Alternate install: custom kernel

First of all, it is of advantage to know how the ABS system works by reading some of the other articles about it:

The following is a short tutorial for making a custom nvidia driver package using ABS:

Install ABS and generate the tree:

# pacman -S abs
# abs

As a standard user, make a temporary directory for creating the new package:

$ mkdir -p ~/devel/abs

Make a copy of the nvidia package directory:

$ cp -r /var/abs/extra/nvidia/ ~/devel/abs/

Go into the temporary nvidia build directory:

$ cd ~/devel/abs/nvidia

It is required to edit the files Template:Filename and Template:Filename file so that they contain the right kernel version variables.

While running the custom kernel, get the appropiate kernel and local version names:

$ uname -r
  1. In nvidia.install, replace the KERNEL_VERSION="2.6.xx-ARCH" variable with the custom kernel version, such as KERNEL_VERSION="2.6.22.6" or KERNEL_VERSION"2.6.22.6-custom" depending on what the kernel's version is and the local version's text/numbers. Do this for all instances of the version number within this file.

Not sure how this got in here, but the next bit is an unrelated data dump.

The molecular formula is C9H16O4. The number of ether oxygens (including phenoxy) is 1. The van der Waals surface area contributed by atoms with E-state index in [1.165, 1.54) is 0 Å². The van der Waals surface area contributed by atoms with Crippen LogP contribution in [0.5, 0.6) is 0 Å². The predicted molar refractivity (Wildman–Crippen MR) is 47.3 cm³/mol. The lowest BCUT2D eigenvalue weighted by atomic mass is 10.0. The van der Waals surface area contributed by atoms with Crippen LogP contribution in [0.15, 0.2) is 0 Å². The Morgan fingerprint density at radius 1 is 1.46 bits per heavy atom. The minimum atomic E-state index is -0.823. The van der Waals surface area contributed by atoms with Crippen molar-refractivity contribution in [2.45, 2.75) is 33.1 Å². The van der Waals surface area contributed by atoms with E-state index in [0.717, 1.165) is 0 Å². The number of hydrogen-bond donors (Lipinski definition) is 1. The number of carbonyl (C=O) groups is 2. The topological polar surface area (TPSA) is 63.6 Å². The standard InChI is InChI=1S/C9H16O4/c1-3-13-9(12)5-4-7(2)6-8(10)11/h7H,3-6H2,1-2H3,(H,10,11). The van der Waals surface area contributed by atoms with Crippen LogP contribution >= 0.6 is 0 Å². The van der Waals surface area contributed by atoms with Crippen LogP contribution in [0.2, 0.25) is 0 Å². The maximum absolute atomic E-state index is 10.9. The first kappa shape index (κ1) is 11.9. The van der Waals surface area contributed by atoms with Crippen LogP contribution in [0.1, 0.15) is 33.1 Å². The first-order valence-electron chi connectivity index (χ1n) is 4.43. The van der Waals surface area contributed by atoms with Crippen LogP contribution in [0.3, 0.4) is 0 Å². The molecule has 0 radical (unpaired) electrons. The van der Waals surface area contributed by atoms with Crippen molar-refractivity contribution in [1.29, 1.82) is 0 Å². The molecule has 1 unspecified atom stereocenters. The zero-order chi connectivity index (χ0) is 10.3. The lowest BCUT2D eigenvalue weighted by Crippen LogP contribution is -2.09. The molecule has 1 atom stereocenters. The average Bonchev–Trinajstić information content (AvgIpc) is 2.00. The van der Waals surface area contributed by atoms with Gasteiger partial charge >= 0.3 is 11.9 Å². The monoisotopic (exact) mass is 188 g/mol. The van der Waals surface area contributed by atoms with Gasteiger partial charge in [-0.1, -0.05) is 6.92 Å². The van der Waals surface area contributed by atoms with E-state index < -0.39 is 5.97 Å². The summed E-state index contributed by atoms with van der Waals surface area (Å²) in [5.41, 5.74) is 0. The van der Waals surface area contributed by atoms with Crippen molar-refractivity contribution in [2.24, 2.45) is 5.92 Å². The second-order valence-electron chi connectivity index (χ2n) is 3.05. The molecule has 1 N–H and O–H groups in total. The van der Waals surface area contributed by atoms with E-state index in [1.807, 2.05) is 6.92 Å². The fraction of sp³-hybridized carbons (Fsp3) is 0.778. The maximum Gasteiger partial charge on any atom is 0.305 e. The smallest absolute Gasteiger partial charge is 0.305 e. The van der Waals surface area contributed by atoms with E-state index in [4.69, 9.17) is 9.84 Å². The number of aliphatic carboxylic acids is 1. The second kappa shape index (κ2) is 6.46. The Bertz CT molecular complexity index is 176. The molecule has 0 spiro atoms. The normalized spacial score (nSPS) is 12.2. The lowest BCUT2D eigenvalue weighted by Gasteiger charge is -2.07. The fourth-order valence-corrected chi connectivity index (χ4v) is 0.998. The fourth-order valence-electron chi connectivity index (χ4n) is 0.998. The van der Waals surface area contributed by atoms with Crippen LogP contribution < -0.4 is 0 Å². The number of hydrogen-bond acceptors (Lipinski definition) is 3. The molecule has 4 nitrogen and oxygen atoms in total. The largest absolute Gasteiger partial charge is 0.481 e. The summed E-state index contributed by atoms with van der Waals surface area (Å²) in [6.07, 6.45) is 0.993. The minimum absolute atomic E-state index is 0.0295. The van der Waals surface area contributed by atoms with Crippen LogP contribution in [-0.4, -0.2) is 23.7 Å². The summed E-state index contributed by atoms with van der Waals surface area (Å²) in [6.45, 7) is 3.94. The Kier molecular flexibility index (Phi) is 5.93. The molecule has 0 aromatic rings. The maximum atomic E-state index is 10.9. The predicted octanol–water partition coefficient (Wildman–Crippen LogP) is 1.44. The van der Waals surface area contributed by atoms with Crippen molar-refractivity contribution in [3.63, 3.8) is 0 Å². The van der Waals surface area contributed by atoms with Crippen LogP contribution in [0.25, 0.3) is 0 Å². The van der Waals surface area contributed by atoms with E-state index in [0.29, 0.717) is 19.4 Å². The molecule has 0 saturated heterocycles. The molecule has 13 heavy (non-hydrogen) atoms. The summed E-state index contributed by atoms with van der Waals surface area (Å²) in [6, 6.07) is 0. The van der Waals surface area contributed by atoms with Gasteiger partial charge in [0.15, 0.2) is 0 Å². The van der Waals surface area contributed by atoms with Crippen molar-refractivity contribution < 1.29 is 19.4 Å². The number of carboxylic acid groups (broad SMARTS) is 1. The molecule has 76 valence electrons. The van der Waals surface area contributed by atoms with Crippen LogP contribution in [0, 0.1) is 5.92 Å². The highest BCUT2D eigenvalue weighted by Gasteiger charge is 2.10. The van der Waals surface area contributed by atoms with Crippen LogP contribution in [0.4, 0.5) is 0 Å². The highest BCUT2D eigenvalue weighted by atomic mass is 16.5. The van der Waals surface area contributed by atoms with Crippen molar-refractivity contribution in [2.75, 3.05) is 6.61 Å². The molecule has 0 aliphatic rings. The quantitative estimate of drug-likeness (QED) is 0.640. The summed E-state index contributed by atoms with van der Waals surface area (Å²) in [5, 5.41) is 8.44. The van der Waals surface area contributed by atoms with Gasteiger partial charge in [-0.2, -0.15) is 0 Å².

2. In PKGBUILD, change the _kernver='2.6.xx-ARCH' variable to match the appropiate version, as above.
  3. If there are more than one kernels in the system installed in parallel, (such as a custom kernel alongside the default -ARCH kernel) change the "pkgname=nvidia" variable in the PKGBUILD to a unique identifier, such as nvidia-2622 or nvidia-custom. This will allow both kernels to use the nvidia module, since the custom nvidia module has a different package name and will not overwrite the original.